In-service elementary ESOL teachers' perspectives, usage, and difficulties of teaching English through music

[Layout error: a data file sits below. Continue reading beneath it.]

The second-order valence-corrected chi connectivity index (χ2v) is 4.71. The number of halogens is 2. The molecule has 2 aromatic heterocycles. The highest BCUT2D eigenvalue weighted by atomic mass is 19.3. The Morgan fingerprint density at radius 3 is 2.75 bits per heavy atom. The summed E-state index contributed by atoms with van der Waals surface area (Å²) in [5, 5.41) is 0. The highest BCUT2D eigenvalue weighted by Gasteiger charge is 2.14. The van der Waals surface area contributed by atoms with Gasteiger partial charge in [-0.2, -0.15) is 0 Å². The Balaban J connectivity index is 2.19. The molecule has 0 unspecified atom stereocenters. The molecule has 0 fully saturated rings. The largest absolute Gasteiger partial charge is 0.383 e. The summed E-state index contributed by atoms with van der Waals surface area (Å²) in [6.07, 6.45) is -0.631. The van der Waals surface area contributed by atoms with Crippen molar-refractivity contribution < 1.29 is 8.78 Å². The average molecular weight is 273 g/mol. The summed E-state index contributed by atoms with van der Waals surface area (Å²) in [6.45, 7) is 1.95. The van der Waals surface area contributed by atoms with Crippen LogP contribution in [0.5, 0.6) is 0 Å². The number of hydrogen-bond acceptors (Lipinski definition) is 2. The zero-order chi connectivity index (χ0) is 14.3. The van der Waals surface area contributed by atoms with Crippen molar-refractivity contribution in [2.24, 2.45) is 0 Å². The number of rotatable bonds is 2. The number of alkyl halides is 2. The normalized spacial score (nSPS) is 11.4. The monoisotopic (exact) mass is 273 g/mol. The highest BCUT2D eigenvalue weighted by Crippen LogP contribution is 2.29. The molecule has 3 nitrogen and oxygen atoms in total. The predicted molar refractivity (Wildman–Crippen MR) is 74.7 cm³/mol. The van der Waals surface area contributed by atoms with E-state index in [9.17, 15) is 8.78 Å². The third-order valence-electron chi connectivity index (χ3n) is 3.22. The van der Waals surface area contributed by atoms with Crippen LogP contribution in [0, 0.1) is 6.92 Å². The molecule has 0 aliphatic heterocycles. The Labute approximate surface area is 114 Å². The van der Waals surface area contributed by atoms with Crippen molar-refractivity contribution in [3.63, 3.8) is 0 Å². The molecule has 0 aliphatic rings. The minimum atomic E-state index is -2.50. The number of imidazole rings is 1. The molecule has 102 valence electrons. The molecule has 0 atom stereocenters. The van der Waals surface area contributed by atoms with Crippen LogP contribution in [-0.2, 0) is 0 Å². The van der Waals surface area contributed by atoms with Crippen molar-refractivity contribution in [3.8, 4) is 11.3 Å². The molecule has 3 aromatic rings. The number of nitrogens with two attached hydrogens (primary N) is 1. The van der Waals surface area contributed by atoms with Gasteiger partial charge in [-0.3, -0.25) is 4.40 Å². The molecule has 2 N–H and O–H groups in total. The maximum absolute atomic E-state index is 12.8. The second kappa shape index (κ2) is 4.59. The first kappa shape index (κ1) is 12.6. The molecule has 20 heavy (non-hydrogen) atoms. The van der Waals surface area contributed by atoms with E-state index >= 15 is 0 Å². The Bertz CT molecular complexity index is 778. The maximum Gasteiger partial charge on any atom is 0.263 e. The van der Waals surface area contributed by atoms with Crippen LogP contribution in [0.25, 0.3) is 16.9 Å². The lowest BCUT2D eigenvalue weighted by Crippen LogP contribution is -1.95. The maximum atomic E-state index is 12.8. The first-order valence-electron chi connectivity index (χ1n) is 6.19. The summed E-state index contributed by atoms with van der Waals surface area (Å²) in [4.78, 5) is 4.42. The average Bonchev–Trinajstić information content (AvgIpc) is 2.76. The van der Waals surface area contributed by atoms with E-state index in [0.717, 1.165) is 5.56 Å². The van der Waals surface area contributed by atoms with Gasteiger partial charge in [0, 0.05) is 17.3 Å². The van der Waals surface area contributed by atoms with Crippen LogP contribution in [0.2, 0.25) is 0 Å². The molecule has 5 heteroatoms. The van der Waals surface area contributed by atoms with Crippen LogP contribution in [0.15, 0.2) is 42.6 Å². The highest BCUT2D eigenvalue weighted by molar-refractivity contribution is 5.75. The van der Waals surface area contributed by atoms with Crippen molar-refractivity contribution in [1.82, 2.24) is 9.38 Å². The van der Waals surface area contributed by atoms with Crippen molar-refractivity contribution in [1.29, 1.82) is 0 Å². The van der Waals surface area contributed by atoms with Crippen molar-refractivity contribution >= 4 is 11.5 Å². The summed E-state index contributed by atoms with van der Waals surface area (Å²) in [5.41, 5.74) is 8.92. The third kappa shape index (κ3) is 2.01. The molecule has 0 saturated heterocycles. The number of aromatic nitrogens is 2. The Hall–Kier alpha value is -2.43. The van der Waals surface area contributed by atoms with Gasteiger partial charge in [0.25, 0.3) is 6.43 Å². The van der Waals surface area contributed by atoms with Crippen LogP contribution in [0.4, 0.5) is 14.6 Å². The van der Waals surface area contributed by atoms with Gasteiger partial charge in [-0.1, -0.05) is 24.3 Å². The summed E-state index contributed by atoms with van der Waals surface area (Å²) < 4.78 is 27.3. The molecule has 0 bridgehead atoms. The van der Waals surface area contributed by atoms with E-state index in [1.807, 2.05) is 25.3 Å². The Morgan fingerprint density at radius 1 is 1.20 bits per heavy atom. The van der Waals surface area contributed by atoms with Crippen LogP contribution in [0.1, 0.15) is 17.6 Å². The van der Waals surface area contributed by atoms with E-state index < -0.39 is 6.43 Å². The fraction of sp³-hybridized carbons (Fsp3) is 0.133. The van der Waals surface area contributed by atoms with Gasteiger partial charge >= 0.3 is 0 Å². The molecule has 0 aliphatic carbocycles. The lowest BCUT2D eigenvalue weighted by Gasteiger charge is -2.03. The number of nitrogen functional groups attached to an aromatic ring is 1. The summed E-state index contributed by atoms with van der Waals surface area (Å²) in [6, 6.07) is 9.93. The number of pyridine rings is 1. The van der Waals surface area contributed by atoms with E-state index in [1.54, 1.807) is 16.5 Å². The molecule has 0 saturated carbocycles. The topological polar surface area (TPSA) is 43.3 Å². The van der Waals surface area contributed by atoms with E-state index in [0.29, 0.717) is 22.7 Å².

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Due to the increasing numbers of English Language Learners (ELLs) in the U.S., additional ways of teaching English need to be discovered. This study was designed to investigate teachers of English for Speakers of Other Languages' (ESOL) perspectives, usage, and difficulties of teaching English through music. Missouri in-service elementary ESOL teachers (N=108), responded to a researcher-designed online survey, which collected the participants' background information, their perspectives on using music, the methods they used to incorporate music into their classes, and their difficulties and needs. The majority of participants perceived a positive effect of music on students' learning, and felt comfortable singing and teaching songs to their students. However, they reported a generally low use of music to teach English, with vocabulary being the English language skill taught most frequently with music. Singing songs was the most popular music activity, and children's songs were the most commonly used genre. Songs that include repetition were the most frequently chosen criteria for song selection, and having students echo line-by-line was the most frequently used music teaching method. The majority of the ESOL teachers preferred finding music materials and resources through the Internet, and online video clips were the most popular. The main obstacles reported were a lack of time in the class schedule and lack of training in teaching with music, knowledge about music resources, music integration, and song selections. Recommendations include a redesign of teacher preparation and professional development programs to incorporate strategies and materials for teaching English through music.
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